how could the normality test on the residuals assess the equivalence or the difference of the two data sets?
It's essentially useless at that task (actually I feel my second and fourth comments already conveyed that).
Asking this is like asking to asking me to advise you on the best way to clean windows with a hammer.
A goodness of fit test is pretty much useless at the task, because its main functionality is almost orthogonal to the problem - it picks up the distribution of deviations, when what matters more is their typical magnitude, and perhaps direction.
As a thought experiment, consider
a) what happens with two fits, the second of which has every residual exactly 100 times the size of the corresponding residual of the first. A test of normality will give identical p-values, but they're not equally adequate. A normality test is precisely orthogonal to the direction of that aspect of the problem.
b) now instead imagine we have data that has a slightly heavy tailed distribution around its population curve - perhaps logistic errors, say, but you have exactly the correct functional form. With enough data, you'll reject normality, but that rejection tells you only that you might want to use something other than least squares to fit the model, it doesn't tell you you missed a bump on the curve.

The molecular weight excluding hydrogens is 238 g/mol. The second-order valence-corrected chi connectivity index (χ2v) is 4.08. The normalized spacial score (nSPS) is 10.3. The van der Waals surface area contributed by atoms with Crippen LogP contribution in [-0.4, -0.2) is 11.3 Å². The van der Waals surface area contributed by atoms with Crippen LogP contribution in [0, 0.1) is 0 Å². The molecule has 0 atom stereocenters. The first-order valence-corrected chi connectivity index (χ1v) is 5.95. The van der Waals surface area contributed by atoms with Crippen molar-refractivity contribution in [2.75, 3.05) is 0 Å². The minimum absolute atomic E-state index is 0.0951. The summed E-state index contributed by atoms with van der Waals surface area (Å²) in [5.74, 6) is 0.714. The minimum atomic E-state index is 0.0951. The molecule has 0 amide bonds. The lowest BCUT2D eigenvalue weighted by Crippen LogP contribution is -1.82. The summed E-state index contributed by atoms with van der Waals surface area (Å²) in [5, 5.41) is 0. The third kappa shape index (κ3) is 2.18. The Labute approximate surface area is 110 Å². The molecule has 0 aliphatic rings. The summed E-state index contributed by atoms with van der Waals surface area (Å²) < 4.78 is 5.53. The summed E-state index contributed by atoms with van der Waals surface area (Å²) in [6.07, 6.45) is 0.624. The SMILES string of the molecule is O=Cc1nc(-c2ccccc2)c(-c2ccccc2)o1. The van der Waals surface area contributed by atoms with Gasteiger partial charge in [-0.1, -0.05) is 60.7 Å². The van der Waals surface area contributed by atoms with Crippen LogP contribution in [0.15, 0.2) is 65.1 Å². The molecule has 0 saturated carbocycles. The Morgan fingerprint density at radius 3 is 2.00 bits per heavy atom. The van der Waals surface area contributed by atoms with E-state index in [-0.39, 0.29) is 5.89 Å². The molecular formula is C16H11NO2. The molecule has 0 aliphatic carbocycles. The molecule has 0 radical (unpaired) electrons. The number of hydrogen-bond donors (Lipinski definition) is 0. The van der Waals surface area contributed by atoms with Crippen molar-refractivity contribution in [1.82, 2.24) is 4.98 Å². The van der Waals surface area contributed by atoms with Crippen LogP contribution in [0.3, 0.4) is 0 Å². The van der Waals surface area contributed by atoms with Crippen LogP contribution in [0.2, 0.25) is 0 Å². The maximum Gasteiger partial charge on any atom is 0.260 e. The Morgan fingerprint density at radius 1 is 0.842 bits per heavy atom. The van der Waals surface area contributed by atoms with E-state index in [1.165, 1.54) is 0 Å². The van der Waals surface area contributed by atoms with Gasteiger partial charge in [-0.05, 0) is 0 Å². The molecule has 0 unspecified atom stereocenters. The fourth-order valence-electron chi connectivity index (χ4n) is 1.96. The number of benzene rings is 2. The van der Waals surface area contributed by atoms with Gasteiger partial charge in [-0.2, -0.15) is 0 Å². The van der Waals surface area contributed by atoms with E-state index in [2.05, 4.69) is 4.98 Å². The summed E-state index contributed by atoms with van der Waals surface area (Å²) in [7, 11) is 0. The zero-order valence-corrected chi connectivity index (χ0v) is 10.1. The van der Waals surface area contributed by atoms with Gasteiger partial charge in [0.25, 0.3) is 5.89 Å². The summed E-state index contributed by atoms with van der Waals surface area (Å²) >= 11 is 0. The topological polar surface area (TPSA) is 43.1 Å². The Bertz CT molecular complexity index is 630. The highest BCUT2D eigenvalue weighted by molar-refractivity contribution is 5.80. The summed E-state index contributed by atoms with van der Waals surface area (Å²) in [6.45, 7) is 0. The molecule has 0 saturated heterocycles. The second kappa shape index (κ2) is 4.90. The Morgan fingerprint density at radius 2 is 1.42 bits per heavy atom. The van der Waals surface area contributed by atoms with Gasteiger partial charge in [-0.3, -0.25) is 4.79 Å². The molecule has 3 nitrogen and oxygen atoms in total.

As a result, the p-value for a straight goodness of fit test on the residuals tells you almost nothing about the actual issue of whether one curve matches a particular subset of data.
(By comparison, the discussion about the choice of which goodness of fit test to use is more akin to asking what kind of hammer might be best. If we had needed to hammer a Gaussian nail, the KS was almost entirely the wrong kind of hammer, but here we need some tool that's altogether different in its features and direction of operation.)